Michael Delahoyde, PhD

Professor of English

Killer Ape (1953)

KILLER APE

(1953)

Notes: An adventure of Jungle Jim.
Jungle Jim: Johnny Weissmuller
Shari: Carol Thurston

Summary: Jungle Jim, a pith-helmeted dullard, intervenes to settle a dispute over chimp ownership. Bad guys led by Dr. Andrews are gathering up animals for experimentation with a will-control serum. Jimbo warns them not to venture into “the canyon of the ape” but they think he’s reserving snazzy hunting grounds for himself. Jungle chick Shari and her brother stand around.

Jungle Jim walks with Tamba the chimp and discourages lusty thoughts in his charge. Four guys are leading a baby elephant. An apeman looks on. Jim and Tamba see a wounded lamb (a jungle lamb!) and the apeman appears. Jim knifes him futilely, but moss and vines work as a deterrent. Jim, in strikingly leisurely fashion, gathers up the lamb and Tamba and strolls off. Now he must warn the hunters about the canyon of the ape, which he already has done. In their camp he sees many animals. The monkeys are sleeping unnaturally. “Those caves are the home of a killer ape,” he warns. They shoo him off and Dr. Andrews announces the need for more monkeys for their cave lab experiments. The plan is to perfect an “extract” that will “destroy the will to resist” (left intransitive). Next stop, threatening world domination through the water supply. The apeman pointlessly attacks the camp and “bullets don’t stop that ape!”

Jungle Jim must go to the oasis (?) to warn Mahara from selling animals to the bastards. Unfortunately, a hula is taking place. Very unfortunately. The apeman attacks Maharis and Jim and throws the former on a knife so that Jim is sort of framed for the murder. Shari and the tribe decide he’s guilty and throw him into a lion cage. An old wise man tells Shari that there may really be an apeman, I mean, “all things in Nature are possible,” what with fish climbing trees and this lizard in this box (which Shari gasps looks like a baby dinosaur).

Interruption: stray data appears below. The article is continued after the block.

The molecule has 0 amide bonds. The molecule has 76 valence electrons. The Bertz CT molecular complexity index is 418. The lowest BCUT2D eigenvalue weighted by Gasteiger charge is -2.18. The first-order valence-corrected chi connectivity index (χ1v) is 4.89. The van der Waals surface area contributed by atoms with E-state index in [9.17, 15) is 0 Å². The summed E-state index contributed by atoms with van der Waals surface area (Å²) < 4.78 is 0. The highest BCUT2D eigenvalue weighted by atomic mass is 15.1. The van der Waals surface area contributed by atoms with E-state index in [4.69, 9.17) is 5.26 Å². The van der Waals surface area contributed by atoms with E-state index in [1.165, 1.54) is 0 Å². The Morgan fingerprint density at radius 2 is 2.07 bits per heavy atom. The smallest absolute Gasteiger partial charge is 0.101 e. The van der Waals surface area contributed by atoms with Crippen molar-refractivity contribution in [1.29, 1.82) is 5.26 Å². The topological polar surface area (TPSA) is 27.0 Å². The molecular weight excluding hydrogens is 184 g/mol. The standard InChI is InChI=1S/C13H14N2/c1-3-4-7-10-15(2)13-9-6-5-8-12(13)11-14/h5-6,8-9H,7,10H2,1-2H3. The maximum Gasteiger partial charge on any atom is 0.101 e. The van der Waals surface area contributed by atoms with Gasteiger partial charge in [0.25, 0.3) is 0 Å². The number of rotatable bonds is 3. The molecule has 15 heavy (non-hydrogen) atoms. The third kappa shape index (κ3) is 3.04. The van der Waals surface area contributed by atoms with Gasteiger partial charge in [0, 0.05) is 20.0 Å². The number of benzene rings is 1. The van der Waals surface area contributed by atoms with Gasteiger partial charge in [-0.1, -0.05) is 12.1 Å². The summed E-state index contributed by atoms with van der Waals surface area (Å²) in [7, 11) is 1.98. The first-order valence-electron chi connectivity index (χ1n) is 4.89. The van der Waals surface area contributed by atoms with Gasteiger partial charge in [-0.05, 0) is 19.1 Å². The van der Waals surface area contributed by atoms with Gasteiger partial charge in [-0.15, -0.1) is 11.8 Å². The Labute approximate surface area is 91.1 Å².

The chimp releases all the caged cats and Jim. The apeman appears and Shari falls off a cliff so Jim carries her to his shack. They discuss the possibility that since apes regularly kidnap baby humans, the idea of the apeman is again possible. She tries to run away from this loon, but he ropes her. They sleep in separate quarters, so that the apeman is easily able to attack her. Jim fends him off with fire. Jim must go to Ramada, some other guy like her brother. Or was it her brother who was killed? I forget. Anyway, while Shari fait la toilette in front of a mirror in her primitive tent, the apeman returns and grabs her.

Ramada is suspicious of Andrews and the animal deal falls through, so the hunters open fire and kill natives. Ramada is captured. Jimbo is watching a kimodo dragon and an anteater fight. Before long, Jim and Ramada are tied up. So is Shari and the old wise man. And the apeman is pegged to the ground. Andrews wants them thirsty so that they drink his evil serum. “You’re a madman!”

Tamba stirs up a chimp stampede so everyone escapes, including the apeman who kills the researchers in their cave and throws another guy into a panther cage. The apeman is able to capture Shari for the eighteenth time. He then attacks Jim, who fights successfully with empty cardboard boxes, starts a fire in the cave, and kills the apeman who burns up.

While some “warden” and “the government” announce the deservedness of Jim for receiving a medal, Tamba the chimp drinks and drives, smashing the jeep into a tree. All laugh.


Commentary: This is difficult to stand without Joel, Crow, and Tom Servo around. The “jungle” is not easy to pinpoint geographically, nor the ethnicities intended by anyone in this movie. Obviously we’re not very concerned with the rights of border-steppers; for while wooden outrage is expressed over the experimenters’ treatment of actual primates, the apeman hybrid is mindlessly eliminated. We don’t even confirm our shoddy theory as to how he came to exist in the first place.

I have been generously informed by his step-son that the “killer ape,” done up here in a bearskin and furry boots, was played by the 8-foot-2 Max Palmer (1928-1984), who also starred in Invaders from Mars as a mutant. He later became a wrestler called Paul Bunyan, then was an evangelistic preacher known as “The Goliath for Christ” until his death.


Ape Films